Capitol Records was convinced of this as well, so Sun was set to work to deliver a sequel. With eight songs and three additional band members Sun got to work. After the recordings were done the album was the big priorty (because Sun had the future). The album, released in 1977, titled Sun-Power, was greeted enthusiastically by the critics. The album fared even better than Wanna Make Love. The first single Boogie Bopper was a modest hit. The successors We’re So Hot and Just A Minute of Your Time didn’t chart.
The opener Light Me Up should have been picked more carefully. The song doesn’t really stand out. However, the following Boogie Bopper, delivers completely on the Sun promise (think Ohio Players and Brothers Johnson). We’re So Hot is next, jazzfunk all over: a great instrumental! Conscience is a jazzy funk song. Just like on the debut album, this album has two parts. Funk on side A and soul on side B. Time Is Passing is a slow dramatic song, with convincing strings and vocals. Beautiful song. Just A Minute of Your Time is based around Philly Soul. After two great soul songs Organ Grinder is next, a very funky song. Sun-Power is closed by the beautiful She Lives Alone (reminds me of JJ Cale’s Cocaine).
The sound on the second album is more tight and polished than on the debut. The sound is richer and punchier, particularly due to the horn section. Sun matured as a band and the production is flawless. They were now a part of the Ohio funk-elite and had proved to be more than a one-hit wonder.
And then it was 1978. Some bandmembers were unhappy about their input, meaning lack of it. Producer Beau Ray Fleming fired 6 members of the band. Because Sun wasn’t going to continue as a four-piece, five new musicians were hired. Sun started work on album number three.
Sunburn starts off with the single Sun Is Here, a great funksong. It’s followed by the fantastic single Dance (Do What You Wanna Do), a funky soul song reminiscent of Maze. When You Put Your Hand In Mine is next, a beautiful ballad, sung by Byron Byrd using a falsetto. Jazzy You’re The One is next. A bit too smooth in my opinion, but good nonetheless. The next song Long Drawn Out Thang, sounds great. It could have been an Earth, Wind and Fire song, around the time of All N’ All and I Am. You Don’t Have To Hurry is a fine jazzy ballad. I Had A Choice continues the same theme, lyrically as well as musically. The closing Sun Of A Gun is funky and full of soul: great song.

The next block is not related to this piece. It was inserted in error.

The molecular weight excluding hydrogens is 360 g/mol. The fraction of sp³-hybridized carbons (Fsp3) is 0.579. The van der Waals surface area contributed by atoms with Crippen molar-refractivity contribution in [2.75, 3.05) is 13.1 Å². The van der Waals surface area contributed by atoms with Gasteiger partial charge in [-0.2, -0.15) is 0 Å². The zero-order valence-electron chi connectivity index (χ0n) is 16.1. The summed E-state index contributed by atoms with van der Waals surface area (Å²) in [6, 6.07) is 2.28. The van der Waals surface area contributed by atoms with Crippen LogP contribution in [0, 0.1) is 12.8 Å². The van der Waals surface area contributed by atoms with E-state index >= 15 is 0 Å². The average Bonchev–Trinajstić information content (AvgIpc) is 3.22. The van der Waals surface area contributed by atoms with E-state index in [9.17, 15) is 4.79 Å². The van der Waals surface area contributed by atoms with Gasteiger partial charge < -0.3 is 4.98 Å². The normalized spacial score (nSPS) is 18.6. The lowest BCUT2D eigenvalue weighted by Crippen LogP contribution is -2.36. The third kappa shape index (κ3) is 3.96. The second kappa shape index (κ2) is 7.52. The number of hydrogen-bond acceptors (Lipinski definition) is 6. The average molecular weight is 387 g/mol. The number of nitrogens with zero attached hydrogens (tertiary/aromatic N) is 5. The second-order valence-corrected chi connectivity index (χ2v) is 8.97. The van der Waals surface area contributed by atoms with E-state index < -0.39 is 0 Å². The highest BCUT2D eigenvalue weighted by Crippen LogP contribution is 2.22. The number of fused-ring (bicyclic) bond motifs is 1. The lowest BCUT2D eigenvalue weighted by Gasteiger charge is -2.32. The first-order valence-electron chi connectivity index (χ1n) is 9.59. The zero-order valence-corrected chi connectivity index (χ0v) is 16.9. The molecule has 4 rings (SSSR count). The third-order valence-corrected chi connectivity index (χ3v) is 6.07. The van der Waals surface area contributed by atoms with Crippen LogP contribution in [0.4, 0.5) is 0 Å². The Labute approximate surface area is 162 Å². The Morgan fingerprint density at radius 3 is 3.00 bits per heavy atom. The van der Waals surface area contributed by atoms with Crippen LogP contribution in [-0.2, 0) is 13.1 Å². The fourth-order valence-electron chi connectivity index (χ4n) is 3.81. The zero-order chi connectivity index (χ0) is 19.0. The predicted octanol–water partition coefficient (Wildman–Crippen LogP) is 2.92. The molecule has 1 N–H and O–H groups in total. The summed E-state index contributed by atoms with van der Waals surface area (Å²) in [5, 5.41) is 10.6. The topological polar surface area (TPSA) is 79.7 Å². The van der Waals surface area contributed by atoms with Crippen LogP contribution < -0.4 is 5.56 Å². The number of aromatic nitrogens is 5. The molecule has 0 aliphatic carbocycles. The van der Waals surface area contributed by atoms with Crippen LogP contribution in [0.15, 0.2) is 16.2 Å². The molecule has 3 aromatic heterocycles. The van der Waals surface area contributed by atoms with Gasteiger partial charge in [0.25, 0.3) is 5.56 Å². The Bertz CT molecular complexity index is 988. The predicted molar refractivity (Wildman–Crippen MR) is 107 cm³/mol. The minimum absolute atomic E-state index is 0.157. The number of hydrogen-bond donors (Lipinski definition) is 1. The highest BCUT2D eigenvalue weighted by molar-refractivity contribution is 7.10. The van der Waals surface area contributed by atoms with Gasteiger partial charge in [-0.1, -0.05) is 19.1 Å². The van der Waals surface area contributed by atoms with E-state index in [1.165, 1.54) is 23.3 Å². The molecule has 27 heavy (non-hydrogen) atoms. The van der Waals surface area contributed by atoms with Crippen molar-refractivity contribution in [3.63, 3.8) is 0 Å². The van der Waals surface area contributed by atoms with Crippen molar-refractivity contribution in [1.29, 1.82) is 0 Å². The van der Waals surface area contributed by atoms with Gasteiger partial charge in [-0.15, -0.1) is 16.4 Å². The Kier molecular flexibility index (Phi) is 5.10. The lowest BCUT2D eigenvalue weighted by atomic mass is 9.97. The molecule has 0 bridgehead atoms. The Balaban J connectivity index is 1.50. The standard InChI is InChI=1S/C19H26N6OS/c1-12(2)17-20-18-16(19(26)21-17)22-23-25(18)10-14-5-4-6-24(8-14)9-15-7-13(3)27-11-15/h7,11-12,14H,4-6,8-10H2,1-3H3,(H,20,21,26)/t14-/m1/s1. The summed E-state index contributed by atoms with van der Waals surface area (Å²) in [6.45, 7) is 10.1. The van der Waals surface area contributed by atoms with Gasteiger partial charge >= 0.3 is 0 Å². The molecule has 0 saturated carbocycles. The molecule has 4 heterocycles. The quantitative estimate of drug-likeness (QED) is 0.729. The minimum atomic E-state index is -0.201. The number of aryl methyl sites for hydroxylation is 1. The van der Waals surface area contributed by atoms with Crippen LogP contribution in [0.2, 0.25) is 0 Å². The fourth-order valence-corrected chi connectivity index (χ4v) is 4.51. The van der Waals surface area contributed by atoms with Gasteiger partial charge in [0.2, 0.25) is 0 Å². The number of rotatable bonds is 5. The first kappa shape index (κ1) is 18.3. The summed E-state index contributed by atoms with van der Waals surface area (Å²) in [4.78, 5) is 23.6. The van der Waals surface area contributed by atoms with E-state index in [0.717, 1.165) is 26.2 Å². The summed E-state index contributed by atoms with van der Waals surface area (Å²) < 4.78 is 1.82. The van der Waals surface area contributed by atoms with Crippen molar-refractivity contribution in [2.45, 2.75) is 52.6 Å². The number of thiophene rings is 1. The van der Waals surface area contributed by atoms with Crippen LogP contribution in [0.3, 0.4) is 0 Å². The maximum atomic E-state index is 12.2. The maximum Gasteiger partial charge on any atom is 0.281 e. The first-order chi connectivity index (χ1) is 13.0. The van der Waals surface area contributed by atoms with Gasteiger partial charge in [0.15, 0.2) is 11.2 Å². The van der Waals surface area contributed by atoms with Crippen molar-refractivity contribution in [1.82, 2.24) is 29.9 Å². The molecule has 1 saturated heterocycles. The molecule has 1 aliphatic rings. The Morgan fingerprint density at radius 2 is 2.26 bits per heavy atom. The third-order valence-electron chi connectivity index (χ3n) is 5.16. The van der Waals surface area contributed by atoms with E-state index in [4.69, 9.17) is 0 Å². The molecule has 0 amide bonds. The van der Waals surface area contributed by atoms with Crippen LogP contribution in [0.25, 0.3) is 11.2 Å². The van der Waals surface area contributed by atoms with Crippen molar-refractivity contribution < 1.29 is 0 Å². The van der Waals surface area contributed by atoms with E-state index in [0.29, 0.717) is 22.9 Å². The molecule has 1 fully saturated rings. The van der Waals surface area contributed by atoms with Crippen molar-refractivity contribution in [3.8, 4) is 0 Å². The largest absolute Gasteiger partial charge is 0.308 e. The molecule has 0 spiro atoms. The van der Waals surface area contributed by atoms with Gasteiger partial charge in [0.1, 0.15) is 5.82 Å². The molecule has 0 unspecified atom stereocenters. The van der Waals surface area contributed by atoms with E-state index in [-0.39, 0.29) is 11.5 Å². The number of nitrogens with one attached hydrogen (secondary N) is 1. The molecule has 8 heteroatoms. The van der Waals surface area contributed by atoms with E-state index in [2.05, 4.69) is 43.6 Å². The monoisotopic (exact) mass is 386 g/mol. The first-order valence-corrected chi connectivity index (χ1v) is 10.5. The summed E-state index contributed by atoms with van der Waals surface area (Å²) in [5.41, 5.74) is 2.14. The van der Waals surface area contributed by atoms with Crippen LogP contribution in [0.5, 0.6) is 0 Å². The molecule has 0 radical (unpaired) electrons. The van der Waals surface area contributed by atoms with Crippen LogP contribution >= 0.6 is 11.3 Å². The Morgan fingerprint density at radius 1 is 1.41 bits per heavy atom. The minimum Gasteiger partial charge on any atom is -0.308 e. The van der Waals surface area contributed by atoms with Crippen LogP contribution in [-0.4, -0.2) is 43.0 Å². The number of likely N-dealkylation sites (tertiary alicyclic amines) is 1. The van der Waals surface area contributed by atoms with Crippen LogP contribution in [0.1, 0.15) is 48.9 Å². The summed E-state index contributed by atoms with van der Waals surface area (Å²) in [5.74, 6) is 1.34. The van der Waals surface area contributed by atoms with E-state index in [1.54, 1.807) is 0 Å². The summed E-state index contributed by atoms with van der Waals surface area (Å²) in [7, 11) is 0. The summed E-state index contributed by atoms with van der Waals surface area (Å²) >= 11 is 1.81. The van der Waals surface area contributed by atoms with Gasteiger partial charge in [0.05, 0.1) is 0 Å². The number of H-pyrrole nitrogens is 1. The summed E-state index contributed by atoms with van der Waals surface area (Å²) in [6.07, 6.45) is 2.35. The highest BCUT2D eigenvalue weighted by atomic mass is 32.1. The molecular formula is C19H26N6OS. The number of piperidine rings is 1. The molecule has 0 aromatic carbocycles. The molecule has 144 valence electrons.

Sunburn had an even more smooth, polished sound than the first two albums. The songs are still very good, but the album suffers from the lack of a rawer approach. It would turn out to be Sun’s most successful album: Sunburn would turn gold in the US and produce two hitsingles. Given the fact that more than half of the band had been replaced, it’s remarkable that the band turned out to be a success.
Their greatest (single)hit Sun Is Here would never be bettered.
After Sunburn Sun released album Destination Sun in 1979. It turned out to be an even bigger success than Sunburn. After that feat Sun was over. The four next albums, Sun Over the Universe from 1980, Force of Nature from 1981, Let There Be Sun from 1982 and Eclipse from 1984 each had less impact than the albums preceding it. Sun’s many personnel changes didn’t really help: At the time of Eclipse‘s release Byron Byrd was the only original member still standing. Even producer Beau Ray Fleming had left after 1982.
The compilation I recently acquired contains their first three, artistically most satisfying, albums. I have the distinct feeling Sun is frequently listened to by many artists, given the many times their music reminds me of musical pieces released after the Sun records.
Should you be in the mood for delicious funk and soul: Sun is the place to go!
Do you know Sun? What do you think of their music?
Sun – Wanna make Love / Sun-Power / Sunburn image: bgo-records.com
Sun & Sun logo images: soulmusic.info
Sun – Live On Dream On, Wanna Make Love, Sun-Power & Sunburn images: allmusic.com
Sun 1978 image: youtube.com